OTTAWA — While environmentalists discourage farms from clearing their land, they should take heart in knowing that Canada has just discovered it has 36 million more acres of trees than we thought.
The Department of Natural Resources counted 858 million acres of trees. But when it recalculated tree cover, thanks in part to improved satellite imagery, the department found an additional 36 million acres. So, Canada has 894 million acres of trees.
Canada has the third-largest tree cover of all nations on earth. Only Russia and Brazil have more. Canada has 9 per cent of the world’s forests and about 90 per cent of Canada’s trees are on crown land.
In its annual report, Natural Resources Canada said less than 0.5 percent of timber lands have been lost to logging and farming. In 2019, Canadian agriculture de-forested 55,000 acres, the report said. “The forest area of Canada is relatively stable, with less than 0.5% deforested since 1990.”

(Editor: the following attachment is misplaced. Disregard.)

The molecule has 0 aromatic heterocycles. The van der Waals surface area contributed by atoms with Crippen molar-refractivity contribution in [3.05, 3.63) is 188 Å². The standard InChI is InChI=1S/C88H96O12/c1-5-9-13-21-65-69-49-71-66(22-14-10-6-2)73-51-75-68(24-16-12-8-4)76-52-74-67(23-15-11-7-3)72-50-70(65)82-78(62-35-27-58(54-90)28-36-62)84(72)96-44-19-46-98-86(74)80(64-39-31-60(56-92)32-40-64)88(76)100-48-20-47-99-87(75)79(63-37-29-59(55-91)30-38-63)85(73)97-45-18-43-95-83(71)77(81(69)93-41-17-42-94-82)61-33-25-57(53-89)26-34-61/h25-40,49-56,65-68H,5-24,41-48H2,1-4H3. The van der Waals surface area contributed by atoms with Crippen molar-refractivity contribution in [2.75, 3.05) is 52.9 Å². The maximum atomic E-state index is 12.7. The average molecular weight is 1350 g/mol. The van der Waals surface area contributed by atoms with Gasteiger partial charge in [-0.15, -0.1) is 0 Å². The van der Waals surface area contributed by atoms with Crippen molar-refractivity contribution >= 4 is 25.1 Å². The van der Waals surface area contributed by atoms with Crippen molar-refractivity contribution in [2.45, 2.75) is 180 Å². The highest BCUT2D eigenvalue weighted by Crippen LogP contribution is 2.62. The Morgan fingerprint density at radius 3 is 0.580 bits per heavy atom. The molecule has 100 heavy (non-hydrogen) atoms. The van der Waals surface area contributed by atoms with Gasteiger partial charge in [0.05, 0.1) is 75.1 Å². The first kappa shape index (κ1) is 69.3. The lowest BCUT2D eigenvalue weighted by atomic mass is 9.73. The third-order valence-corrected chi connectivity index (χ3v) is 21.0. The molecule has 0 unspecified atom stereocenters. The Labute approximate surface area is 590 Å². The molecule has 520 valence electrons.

The Department of Natural Resources defines forest land as land spanning more than 0.5 hectares where the tree canopy covers more than 10% of the total land area and the trees can grow to a height of more than 5 metres. It does not include land that is predominantly urban or used for agricultural purposes.
The Liberal government says that it plans to plant 2 billion trees by 2050 to ease global warming and expects to plant 30 million trees this year. To replenish supplies, logging companies in Canada are required to plant 547 million trees annually.